The wisdom of Sirach places a radical choice before us; it is a choice between life and death. The choice in favor of the law will lead to life, and rejection of the law brings along with it death. The authors of the Book of Wisdom remind us that there is always complete freedom to accept or reject it. It is important to remember that God does not constrain or force the will of anyone, God prizes too highly the freedom He has given us and sin never will proceed from God’s will, it is a consequence of human choice. God knows our hearts and our minds, yet our desires and our thoughts, however, do at times deviate from God’s will.
The lessons of today’s readings are multiple. There is continuity between the two laws, that of Moses and that of Jesus. When Paul writes to the Corinthians, he is well aware that their sophistication is no match for “the deep things of God.” He urges, rather, the wisdom of the spiritually mature. It does take some level of maturity to recognize that the Sermon on the Mount is not there to cast us down, to be meant only as a list of things not to do.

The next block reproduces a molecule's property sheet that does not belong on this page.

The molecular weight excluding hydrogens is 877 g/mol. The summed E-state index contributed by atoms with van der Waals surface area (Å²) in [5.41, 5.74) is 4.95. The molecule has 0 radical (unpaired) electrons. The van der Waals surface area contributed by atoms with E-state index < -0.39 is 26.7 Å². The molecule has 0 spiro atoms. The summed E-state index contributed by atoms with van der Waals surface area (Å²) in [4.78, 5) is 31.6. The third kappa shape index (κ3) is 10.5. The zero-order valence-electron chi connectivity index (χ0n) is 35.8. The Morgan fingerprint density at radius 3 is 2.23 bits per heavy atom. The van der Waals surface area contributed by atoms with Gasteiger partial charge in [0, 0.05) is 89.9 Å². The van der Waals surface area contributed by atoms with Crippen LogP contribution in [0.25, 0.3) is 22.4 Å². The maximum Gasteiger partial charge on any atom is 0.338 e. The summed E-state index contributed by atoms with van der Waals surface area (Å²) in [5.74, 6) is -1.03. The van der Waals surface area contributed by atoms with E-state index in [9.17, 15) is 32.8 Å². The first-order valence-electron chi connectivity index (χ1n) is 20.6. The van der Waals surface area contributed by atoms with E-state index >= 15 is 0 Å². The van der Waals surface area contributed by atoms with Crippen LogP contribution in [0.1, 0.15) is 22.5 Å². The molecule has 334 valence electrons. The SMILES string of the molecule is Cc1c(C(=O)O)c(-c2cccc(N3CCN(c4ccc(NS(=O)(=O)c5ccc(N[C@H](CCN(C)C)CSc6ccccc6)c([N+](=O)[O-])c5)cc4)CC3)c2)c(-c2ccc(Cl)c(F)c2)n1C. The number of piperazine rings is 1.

While Jesus’ intention is not to abolish the old law, he promises to fulfill or realize the law in a new way. Jesus reveals all injustice in our human frailty, yet is firm in what He expects from those who choose to follow him. In matters of discipleship Jesus does not allow ifs, ands, or buts. He tells us to “let your ‘Yes’ mean ‘Yes’ and your ‘No’ mean ‘No.’ Anything beyond that is from the evil one.” To read the Sermon on the Mount we should come away being challenged to the point of striving to make corrections in our own behaviors.
The Sermon on the Mount is our invitation to holiness. It hopefully resonates with our deepest sense of compassion in ways of loving ourselves and neighbor as a response to our most gracious God who has given us the true freedom to learn to love. Just imagine how different would our Eucharist be if we took Jesus seriously? The resentments we hold against others would have to dissolve before we approach the altar, lest we receive the sacrament unworthily. Perhaps that is why our Communion is aptly prefaced by the sign of peace. Just as we ask God, “look not on our sins, but on the faith of your church,” so also, we who have sinned against each other must see with the eyes of faith and forgive.
Peace and all good.